Of course, sometimes even the most carefully plotted plan can go horribly wrong if you accidentally run into battle unprepared or find you don’t have the right Pikmin to carry on. All is not lost, though, as there are several ways to rectify your mistakes. You can either start the entire day from scratch or go back to an earlier point in time and replay a different day altogether. Going back in time will mean you’ll lose all your save data from that point on, but it’s a handy last resort if things go really pear-shaped.

Admittedly, this rather waters down the strategy involved in completing your day successfully, but one thing you do have to keep on top of is how much fruit you’ve collected. Your team also needs to eat, after all, and they’ll consume one canister of fruit juice extract at the end of every day. This harks back to the threat of the original Pikmin’s 30-day time limit, but this burden is also a very light blend of imposed strategy as you quickly build up quite a substantial fruit juice buffer. There’s very little pressure to track down all 66 pieces of fruit before you finish the game as well, and unless you really dawdle or waste a lot of time, you can more or less explore the world at your own pace.

Soak in the scenery as you catch a ride on a lilypad

This makes the main story feel far more like Pikmin 2 than the original Pikmin, but it’s still an absolute joy to discover. The lighting is some of the best we've seen on Wii U and the Pikmin themselves are incredibly charming in their naivety. You’d have to have a heart of stone not to feel a pang of remorse when you accidentally hurl them straight into the hungry jaws of an Armoured Mawdad, but there's a lot of humour to be found here, too. Alph, Brittany and Captain Charlie's daily logs and fruit reports are surprisingly heartfelt and wonderfully juvenile at times, and it’s hard to resist the game’s endearing tug on your heartstrings.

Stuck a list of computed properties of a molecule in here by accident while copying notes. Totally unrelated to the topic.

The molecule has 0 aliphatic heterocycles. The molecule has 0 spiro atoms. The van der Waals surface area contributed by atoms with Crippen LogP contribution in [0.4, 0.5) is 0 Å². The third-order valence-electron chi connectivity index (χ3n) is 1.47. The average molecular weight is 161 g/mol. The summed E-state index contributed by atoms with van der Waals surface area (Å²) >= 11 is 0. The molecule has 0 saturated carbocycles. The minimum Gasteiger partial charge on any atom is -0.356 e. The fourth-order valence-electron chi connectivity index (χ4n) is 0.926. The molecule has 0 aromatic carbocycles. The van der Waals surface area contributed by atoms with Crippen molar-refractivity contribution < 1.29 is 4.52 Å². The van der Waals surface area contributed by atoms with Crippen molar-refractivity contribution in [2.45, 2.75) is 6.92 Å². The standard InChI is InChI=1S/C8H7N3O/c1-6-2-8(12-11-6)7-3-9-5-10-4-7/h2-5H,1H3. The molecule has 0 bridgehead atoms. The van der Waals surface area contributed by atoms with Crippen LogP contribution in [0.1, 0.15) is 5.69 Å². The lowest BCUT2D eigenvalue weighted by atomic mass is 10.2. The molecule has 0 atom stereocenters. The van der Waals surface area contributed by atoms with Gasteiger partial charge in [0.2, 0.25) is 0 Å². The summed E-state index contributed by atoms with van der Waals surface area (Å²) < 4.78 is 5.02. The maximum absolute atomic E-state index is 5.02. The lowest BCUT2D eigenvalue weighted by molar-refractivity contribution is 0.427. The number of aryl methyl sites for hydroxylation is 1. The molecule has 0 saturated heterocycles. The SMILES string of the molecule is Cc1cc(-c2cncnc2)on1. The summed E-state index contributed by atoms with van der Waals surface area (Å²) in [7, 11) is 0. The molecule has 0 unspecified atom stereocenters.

For those who really want to pile on the pressure, though, Pikmin 3’s Mission Mode will be an absolute treat. These time attack games are all about scoring as many points as possible and require some serious planning and multitasking skills. There are three categories in total: collecting treasure, battling enemies and reliving the main story’s six boss battles, and you can either tackle them alone or with a friend via split-screen co-op. Each mission has its own set of rules, including the number of companions you have as well as the type of Pikmin available, and here you’ll also find the super-strong Purple Pikmin and poisonous White Pikmin from Pikmin 2 to spice things up a bit.

If only all fruit looked this tasty

If you’d rather put your Pikmin skills head-to-head with a friend, then Bingo Battle is for you. Each player is given a 4x4 grid of certain collectibles and the aim is to complete one line in any direction before your opponent by taking them back to your Pikmin Onion. Bizarrely, there’s also an extra rule where victory can be secured by capturing your opponent’s macaroon, but all’s fair in love and war in Bingo Battle, as you can even order your Pikmin to attack the opposing team to help decimate their squad.

As fun as Mission Mode and Bingo Battle are, though, Pikmin 3 still feels painfully brief compared to the sprawling nature of its predecessor. It’s certainly a more refined experience as major plot points never miss a beat and you’re always working toward a tangible objective, but it rarely feels like it’s achieving its full potential.

When you take a treasure back to your Onion, your opponent won't be able to use that item on their bingo card until it reappears

This isn’t helped by its minor identity crisis either. It clearly craves to be a Wii game, but this makes the seeds of its personality feel like they’re a little too tangled in the roots of its predecessors to be a truly new evolution of the series. Considering the Wii U is so ripe for co-op play, it’s a shame the main story doesn’t feature more multiplayer options that really make use of the three playable characters, but all these complaints are rather trivial when Pikmin 3 is so overflowing with charm, character, and most of all, deliciously tasty-looking fruit. It’s not perfect, but if you make Pikmin 3 one of your five a day, you certainly won’t regret it.